Even with an enviable catalogue that spans eras, Stik Figa spent the past year considering retirement. In a hip-hop landscape that seems to value extremes — party records or sad rap — the Topeka native felt himself caught up in an untenable in-between state. At least until Michael Tolle, mastermind of Mello Music Group, called to toss around ideas for a new record.
Despite having made records that most independent rappers would consider foundational elements of their catalogues, Figa considers his latest release on Mello Music Group, Central Standard Time, to be his debut. If its predecessor, City Under The City, was a meeting of the minds between Stik Figa and L’Orange, this one puts the ex-battle rapper’s full creative vision at the forefront.
Tolle made it clear he wanted Figa to make the record HE wanted to make, and the artist tested the waters to see how far the label would go. The first name tossed out for a feature was Rappin’ 4-Tay, the result of his having grown up Scarface and Bay legends like E-40 and the playaz club kingpun. Until now, he never felt like he had the chance to display the full range of his influences. Now he has 4-Tay and all the champagne that such a cameo brings to table.
Figa takes pride in doing a few things well: he artfully documents his life and surroundings while rapping about being a better rapper than you. He unapologetically wears it on his sleeve. That’s perhaps the result of being from Topeka, a long way from the coastal cultural hubs that garner much of the attention in hip hop. It’s not Detroit or Chicago or Atlanta. For a while it was hard for him to even get a show at home, leaving him to opt for the neighboring college town of Lawrence instead.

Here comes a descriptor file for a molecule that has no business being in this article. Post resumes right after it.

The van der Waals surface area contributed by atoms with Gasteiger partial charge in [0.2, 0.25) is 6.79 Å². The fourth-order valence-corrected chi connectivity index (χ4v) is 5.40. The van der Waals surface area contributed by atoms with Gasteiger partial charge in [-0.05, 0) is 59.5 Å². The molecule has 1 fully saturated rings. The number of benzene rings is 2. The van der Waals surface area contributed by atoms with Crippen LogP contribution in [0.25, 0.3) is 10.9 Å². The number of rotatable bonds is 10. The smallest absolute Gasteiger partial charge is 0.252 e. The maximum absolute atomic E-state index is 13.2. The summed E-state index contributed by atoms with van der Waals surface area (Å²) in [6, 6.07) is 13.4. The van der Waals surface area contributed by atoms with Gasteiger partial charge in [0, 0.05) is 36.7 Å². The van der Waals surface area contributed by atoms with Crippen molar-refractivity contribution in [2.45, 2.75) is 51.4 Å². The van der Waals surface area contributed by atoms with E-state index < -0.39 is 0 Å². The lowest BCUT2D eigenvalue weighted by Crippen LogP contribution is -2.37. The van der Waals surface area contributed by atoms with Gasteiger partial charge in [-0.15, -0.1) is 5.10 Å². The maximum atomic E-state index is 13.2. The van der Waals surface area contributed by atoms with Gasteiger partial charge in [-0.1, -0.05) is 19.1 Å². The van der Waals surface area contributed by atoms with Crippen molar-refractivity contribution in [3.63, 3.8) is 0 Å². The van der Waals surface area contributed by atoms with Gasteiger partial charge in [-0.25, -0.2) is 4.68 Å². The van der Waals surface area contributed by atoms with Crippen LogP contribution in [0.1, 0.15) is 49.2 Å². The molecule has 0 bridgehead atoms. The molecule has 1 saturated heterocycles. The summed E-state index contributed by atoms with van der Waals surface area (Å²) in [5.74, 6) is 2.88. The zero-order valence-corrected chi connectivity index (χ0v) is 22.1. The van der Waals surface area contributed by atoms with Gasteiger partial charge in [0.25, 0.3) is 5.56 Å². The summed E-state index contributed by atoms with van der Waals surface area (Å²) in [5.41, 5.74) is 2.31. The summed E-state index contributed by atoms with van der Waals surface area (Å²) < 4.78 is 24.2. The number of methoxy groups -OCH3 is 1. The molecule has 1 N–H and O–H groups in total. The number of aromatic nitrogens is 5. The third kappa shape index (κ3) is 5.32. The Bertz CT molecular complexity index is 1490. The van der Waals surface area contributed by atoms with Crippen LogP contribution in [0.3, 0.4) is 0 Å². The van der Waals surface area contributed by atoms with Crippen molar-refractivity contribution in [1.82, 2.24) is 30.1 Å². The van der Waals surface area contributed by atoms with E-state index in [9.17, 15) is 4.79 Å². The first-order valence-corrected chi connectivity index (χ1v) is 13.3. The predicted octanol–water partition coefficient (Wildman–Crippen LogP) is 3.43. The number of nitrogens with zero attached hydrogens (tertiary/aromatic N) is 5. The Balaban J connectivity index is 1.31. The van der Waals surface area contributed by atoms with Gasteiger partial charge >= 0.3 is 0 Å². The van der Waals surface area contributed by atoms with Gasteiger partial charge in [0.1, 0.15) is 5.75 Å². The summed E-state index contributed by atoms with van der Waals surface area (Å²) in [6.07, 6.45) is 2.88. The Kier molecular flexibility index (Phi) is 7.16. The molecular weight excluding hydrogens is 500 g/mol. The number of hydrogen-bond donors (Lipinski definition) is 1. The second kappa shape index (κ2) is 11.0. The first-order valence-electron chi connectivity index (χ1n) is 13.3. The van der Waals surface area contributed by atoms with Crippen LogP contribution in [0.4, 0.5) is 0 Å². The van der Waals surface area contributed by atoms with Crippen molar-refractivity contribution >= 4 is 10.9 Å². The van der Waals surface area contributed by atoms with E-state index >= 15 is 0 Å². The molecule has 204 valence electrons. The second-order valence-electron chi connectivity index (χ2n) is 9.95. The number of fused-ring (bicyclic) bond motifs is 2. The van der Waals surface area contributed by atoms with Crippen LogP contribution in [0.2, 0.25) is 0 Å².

The result of that perseverance is this efficient nine track, 25 minute player that touches on trend chasing, failed relationships, and the racial strife found in America’s geographic middle — home of the newly imagined “forgotten man.” The white working class that has been supposedly reeling from a string of economic and cultural defeats from recently lost manufacturing jobs, and here, perhaps even back to Brown vs. Topeka. Or as Stik succinctly puts it:, “I been black longer than I’ve been my first name, called nigger before a nigga ever learned names.” —Allen Poe
How was it traveling to New York to promote the album?
Stik Figa: I was mad happy about it but I also temper my expectations. To have guys in New York and at Sirius talk about how the new music is dope is exciting, but I try to temper my expectations. It feels like there’s a lot of buzz around the album, but it’s hard to really tell. The whole process reminds me I’m doing something right. It shows me I’m at least decent…still working on being very good, but for now I’m at least decent. It’s good to get away from the day to day grind, but I’ll be honest, I was glad to be home.
You mention early on when you were “trying to figure it out,” you felt like you had to rap like you were from New York, but in time you determined you would rap like you and part of rapping like you, meant embracing and expressing where you were at/from. Was there any specific event or turning point that made you realize you didn’t need to sound like a certain region sounded?